In Kosovo, the research on NHRI effectiveness is mainly conducted by CSOs. Substantial work was done around the “human rights package”. For example, the Youth Initiative for Human Rights researched the work of the Ombudsperson.15 The equality mandate by the Ombudsperson was discussed in an Advocacy Centre for Democratic Culture brief.16 Regarding the NAPPD, no research was identified.
In Montenegro, research on the NHRIs is scarce. The NGO Network for the Affirmation of NGO Sector (MANS) recently published a report on the role and capacity of the Agency for Free Access to Information and Data Protection.17
In North Macedonia, the European Policy Institute – Skopje has been publishing regular annual monitoring reports of the Network 23 on Chapter 23 Judiciary and Fundamental Rights, including the NHRI’s role in the protection of fundamental rights.18 A specific monitoring report on the Ombudsperson by NGO Infocentar from 2018 covered several aspects relevant for the institution’s effectiveness – legal framework, regional offices, as well as communication and cooperation with NGOs and media.19 The Non-discrimination Network has been monitoring the implementation of the Anti-discrimination Law since 2011, including the operation of the Commission for Prevention and Protection of Discrimination20, while the Helsinki Committee for Human Rights published an annual information bulletin on discrimination.21 The think-tank Analytica has set out a framework for monitoring the Commission on Free Access to Public Information and the Data Protection Directorate.22
In Serbia, a regular annual report on the state of human rights is published by the Centre for Human Rights, which includes observations and assessments on the NHRIs.23 In addition, an annual shadow report on the state of democracy in Serbia is published, which includes findings on the NHRIs.24 There is also a comprehensive study on the effectiveness of anti-discrimination legal framework, including the work of the Commissioner for Protection of Equality (CPE).25 The Coalition prEUgovor has been regularly monitoring progress in Chapters 23 and 24 of the EU accession process, through structured monitoring of the implementation of the Action Plans for fulfilling the EU interim benchmarks, resulting in Alarm reports. The rising interest for issues relevant to the effectiveness of NHRI is evident in the recent Working report on the role and status of Ombudsperson and Commissioner for the protection of equality.26 However, the academic research literature on NHRI’s is limited, having only one comprehensive study on independent institutions in Serbia.27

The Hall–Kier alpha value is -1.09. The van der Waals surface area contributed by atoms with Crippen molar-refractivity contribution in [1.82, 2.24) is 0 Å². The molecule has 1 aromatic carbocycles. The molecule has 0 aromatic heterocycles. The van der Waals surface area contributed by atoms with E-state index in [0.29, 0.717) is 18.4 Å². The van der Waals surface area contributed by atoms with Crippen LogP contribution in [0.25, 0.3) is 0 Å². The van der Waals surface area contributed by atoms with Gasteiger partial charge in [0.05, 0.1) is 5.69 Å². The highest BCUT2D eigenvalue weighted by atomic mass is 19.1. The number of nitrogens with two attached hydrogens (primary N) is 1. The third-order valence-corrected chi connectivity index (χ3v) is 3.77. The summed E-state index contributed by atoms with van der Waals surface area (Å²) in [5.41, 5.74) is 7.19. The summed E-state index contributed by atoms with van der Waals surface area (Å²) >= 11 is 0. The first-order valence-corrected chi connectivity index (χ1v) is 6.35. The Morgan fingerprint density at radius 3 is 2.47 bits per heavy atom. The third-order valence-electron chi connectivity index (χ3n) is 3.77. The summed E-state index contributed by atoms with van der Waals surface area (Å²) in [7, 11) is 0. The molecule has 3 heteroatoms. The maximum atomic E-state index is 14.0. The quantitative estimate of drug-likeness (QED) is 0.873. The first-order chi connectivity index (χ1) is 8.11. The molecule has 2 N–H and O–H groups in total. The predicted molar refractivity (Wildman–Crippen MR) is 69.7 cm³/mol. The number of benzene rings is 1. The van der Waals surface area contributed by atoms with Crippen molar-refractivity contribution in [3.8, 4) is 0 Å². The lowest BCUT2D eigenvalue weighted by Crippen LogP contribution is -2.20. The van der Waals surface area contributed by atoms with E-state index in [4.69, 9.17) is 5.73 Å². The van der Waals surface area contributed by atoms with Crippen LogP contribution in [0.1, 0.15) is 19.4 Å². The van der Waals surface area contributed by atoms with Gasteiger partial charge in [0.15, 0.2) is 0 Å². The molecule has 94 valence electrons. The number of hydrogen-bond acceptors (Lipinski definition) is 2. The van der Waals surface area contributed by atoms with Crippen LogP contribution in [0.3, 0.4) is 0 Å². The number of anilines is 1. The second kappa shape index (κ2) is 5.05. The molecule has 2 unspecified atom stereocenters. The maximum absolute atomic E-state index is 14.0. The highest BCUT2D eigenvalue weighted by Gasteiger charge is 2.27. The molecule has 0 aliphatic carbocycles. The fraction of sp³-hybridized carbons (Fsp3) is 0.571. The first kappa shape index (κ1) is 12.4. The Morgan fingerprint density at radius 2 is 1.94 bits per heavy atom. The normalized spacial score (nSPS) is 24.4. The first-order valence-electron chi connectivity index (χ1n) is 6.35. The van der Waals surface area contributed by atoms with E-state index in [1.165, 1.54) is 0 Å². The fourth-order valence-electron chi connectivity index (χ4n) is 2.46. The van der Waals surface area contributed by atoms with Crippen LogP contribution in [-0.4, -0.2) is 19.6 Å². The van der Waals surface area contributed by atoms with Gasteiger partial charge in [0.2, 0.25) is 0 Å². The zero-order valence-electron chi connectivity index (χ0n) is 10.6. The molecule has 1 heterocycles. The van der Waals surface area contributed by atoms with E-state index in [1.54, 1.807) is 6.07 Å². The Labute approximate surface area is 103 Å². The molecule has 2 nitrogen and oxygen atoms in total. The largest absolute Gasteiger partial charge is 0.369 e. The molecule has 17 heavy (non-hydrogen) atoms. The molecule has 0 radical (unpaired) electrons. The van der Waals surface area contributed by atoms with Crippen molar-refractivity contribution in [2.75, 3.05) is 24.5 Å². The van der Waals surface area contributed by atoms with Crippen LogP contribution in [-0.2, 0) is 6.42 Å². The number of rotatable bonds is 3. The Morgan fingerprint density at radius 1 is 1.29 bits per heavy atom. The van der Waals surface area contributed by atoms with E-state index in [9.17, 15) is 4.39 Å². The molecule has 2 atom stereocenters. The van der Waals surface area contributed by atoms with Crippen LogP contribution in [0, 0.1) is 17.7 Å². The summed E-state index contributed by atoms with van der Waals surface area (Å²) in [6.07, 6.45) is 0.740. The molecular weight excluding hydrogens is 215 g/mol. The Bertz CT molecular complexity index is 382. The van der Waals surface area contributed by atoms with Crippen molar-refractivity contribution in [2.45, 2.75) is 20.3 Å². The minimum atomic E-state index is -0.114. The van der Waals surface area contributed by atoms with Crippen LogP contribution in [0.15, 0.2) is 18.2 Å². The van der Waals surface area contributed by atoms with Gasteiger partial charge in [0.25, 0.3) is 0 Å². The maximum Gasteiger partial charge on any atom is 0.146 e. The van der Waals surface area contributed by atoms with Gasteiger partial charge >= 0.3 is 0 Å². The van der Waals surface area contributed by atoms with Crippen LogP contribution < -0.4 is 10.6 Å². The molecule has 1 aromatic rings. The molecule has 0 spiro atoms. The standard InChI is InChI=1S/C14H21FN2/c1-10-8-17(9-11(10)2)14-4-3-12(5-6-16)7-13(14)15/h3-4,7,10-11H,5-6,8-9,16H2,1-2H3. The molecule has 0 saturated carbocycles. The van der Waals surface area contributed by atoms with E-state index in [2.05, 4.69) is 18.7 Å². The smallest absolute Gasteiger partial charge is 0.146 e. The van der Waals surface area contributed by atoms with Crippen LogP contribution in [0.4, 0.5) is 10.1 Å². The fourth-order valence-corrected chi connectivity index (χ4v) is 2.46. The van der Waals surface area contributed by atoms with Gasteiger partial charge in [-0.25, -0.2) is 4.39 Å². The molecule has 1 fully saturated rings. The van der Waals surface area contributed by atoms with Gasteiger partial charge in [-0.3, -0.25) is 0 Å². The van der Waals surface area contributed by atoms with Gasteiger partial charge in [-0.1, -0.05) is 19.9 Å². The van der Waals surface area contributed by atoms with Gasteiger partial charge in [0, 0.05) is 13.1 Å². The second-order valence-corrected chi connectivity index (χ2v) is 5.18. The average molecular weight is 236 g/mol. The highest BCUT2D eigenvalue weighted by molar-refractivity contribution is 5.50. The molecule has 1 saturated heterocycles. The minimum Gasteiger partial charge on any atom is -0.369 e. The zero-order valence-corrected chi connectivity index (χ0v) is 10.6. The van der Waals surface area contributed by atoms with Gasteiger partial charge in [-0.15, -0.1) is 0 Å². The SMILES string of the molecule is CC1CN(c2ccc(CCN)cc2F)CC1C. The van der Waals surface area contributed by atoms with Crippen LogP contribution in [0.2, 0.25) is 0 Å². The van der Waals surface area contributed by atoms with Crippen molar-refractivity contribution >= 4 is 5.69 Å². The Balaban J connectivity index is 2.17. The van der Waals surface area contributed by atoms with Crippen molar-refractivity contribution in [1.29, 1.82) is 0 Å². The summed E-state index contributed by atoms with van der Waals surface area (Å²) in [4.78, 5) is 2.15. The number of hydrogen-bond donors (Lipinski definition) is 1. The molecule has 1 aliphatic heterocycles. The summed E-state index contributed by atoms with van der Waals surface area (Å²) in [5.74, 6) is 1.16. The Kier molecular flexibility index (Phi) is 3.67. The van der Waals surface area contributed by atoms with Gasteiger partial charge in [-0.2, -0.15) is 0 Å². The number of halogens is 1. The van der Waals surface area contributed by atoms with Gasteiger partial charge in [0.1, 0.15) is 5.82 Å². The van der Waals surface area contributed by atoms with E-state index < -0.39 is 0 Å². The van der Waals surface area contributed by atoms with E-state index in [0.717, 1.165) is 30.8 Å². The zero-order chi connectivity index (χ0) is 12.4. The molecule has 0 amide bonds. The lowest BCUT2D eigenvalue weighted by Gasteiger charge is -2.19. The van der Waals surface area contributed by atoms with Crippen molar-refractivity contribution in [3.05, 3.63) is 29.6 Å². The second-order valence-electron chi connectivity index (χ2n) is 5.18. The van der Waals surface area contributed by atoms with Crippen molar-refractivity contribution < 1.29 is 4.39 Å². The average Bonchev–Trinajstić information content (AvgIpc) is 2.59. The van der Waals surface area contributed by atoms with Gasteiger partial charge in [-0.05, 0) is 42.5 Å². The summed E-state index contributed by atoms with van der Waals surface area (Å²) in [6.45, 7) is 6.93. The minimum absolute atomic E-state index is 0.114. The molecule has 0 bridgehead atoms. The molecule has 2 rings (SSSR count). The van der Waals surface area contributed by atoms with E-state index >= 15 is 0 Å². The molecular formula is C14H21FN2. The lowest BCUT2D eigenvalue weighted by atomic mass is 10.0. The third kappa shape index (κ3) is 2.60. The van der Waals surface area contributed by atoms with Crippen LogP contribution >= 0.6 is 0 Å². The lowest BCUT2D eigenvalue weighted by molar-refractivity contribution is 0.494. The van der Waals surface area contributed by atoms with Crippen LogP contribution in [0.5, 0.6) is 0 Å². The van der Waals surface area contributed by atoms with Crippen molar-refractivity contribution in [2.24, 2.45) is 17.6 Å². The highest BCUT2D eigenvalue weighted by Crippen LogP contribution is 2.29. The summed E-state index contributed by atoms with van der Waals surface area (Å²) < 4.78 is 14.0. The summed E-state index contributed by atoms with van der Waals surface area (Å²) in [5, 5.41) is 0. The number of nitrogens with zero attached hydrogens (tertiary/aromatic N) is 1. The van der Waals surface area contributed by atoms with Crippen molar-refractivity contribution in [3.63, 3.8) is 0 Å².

The European Network of Legal Experts in the Non-discrimination field annual reports on non-discrimination inspect the compliance of the equality body with EU directives’ standards. It has published reports on all Albania, Montenegro, North Macedonia and Serbia.28
A valuable source on the public opinion on the ombudsperson institution in the WB countries – on the level of public trust and independence – is the annual public opinion survey of the Regional Cooperation Council.29
International donors fund all monitoring efforts; consequently, sustainability is questionable, as we have not recorded any systematic monitoring effort funded by national institutions.
Relevant global and regional reviews of literature do not record regional studies pertinent to the six countries. Two papers relevant for Bosnia and Herzegovina are included.30 However, with donor support, some research has resulted in relevant comparative studies, such as a regional study on non-discrimination in 2016.31
This research aims to assess the effectiveness of the human rights institutions in Albania, Bosnia and Herzegovina, Kosovo, Montenegro, North Macedonia, and Serbia, based on a pre-defined set of indicators.
The definition of NHRI is based on global standards. The definition has been developed within the UN system, where an NHRI is defined as “a body which is established by a Government under the constitution, or by law or decree, the functions of which are specifically designed in terms of the promotion and protection of human rights32 or as “state bodies with a constitutional and/or legislative mandate to protect and promote human rights, that are part of the State apparatus and are funded by the State.33
Two elements of the definition can be distinguished: